Understanding the New Jersey Data Protection Act (NJDPA) Compliance

Enacted in January 2024, the New Jersey Data Protection Act (NJDPA) is a legislation focused on safeguarding the personal data of New Jersey residents, granting them authority over its usage. It imposes obligations on businesses that control and process consumer data. This act makes New Jersey the 14th state to adopt a comprehensive privacy law.

With many fresh regulations addressing the handling of personal information coming up worldwide, it is imperative for businesses to remain vigilant regarding the variety of privacy and security regulations that may be applicable to them. Facilitating this process, Auritas data experts have highlighted in this blog important components of NJDPA and how to ensure compliance.


The jurisdiction of this law extends to companies and entities engaged in business activities within New Jersey or offering products and services to its residents. It pertains to organizations that, during the previous calendar year, satisfy one of the following criteria:

  • Control or process the personal data of at least 100,000 consumers, or
  • Control or process the personal data of at least 25,000 consumers and derive revenue or receive a discount on the price of any goods or services from the sale of personal data.

Personal Data & Sensitive Data

Data extraction amico Understanding the New Jersey Data Protection Act (NJDPA) Compliance

But how does the regulation define “personal data?” According to the NJDPA, personal data refers to information that can be directly linked or reasonably linked to an identified or identifiable individual. This definition explicitly excludes de-identified data and publicly available data.

The act also outlines the concept of “sensitive data.” This category encompasses financial information, such as “a consumer’s account number, account log-in, financial account, or credit or debit card number, in combination with any required security code, access code, or password that would permit access to a consumer’s financial account.” Unlike the CCPA, the New Jersey law mandates that businesses obtain consent prior to processing and collecting sensitive data.

Obtain Consent

Businesses must obtain explicit consent (via an opt-in) before processing sensitive data or personal data of minors under age 13 (in compliance with the federal COPPA regulations), and ages 13-16. This is applicable when the purpose of processing includes targeted advertising, the sale of the consumer’s personal data, or profiling in furtherance of decisions that produce legal or similarly significant effects concerning a consumer.

Privacy Notices

The NJDPA requires businesses to provide consumers with a reasonably accessible, clear, and meaningful privacy notice, mirroring the requirements set forth by other state privacy legislations. Similar to the privacy laws of Oregon and Delaware, New Jersey’s stipulates that privacy notices must detail the categories of personal data shared with third parties. Additionally, organizations must outline the procedure through which consumers are informed of significant alterations to the privacy notice.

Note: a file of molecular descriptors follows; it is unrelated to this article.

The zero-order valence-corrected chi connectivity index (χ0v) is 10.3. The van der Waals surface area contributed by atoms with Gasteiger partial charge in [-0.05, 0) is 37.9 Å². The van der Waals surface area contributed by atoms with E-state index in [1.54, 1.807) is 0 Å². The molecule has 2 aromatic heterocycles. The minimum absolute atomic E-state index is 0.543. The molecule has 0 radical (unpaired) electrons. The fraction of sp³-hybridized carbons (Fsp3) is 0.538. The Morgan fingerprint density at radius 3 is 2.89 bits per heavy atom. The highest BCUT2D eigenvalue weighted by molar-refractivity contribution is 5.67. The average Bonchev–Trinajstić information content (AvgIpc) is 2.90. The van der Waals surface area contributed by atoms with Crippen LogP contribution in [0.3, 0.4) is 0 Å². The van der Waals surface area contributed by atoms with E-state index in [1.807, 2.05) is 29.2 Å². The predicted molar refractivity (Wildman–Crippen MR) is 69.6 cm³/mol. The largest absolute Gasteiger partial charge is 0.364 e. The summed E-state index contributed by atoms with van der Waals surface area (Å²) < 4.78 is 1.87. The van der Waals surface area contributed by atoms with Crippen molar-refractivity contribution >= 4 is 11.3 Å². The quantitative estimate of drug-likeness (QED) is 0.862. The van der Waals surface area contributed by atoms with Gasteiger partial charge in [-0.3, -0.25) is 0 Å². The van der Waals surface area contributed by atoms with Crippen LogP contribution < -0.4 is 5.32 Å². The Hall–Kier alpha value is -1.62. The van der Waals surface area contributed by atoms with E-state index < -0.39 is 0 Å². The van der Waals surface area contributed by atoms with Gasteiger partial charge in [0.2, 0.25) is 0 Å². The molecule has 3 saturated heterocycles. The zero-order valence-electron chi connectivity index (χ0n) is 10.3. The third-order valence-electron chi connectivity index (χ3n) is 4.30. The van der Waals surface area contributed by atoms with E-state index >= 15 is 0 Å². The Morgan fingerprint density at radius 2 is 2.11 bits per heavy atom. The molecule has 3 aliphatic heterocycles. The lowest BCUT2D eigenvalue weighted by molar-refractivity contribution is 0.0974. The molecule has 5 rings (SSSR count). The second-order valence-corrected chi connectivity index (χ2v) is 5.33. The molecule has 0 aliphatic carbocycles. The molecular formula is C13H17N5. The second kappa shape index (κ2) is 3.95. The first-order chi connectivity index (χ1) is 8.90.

Universal Opt-Out Mechanism

Beginning in June 2024, any controller that processes personal data for purposes of targeted advertising, the sale of personal data, or profiling will be required to allow consumers to opt-out of such processing through a user-selected universal opt-out mechanism.

Design stats amico Understanding the New Jersey Data Protection Act (NJDPA) Compliance

Data Protection Assessments

The NJDPA requires businesses to conduct a data protection assessment and make it available to the New Jersey Department of Consumer Affairs upon request.

The regulation does not allow companies to process personal data that presents a “heightened risk of harm” to consumers without first conducting and documenting a data protection assessment of these processing activities.

Processing activities identified as harmful include actions like targeted advertising, the sale of personal data, profiling that may lead to foreseeable consumer risks, and the handling of sensitive data.

The law goes into effect on January 15, 2025, one year after its enactment. And, although no monetary amount is explicitly defined, a violation of the NJDPA will constitute a violation of the New Jersey Consumer Fraud Act, which can entail fines of up to $10,000 for the initial violation and up to $20,000 for subsequent violations.

The enactment of this act shows that government agencies are attentive to data privacy and security concerns. Business should be too. Establishing a thorough data management plan that aligns with regulatory requirements is essential for averting the dangers of noncompliance and reducing potential financial penalties. The initial step involves evaluating your current data environment, comprehensively understanding how data is currently managed, and identifying the necessary procedures to guarantee adherence to compliance standards.

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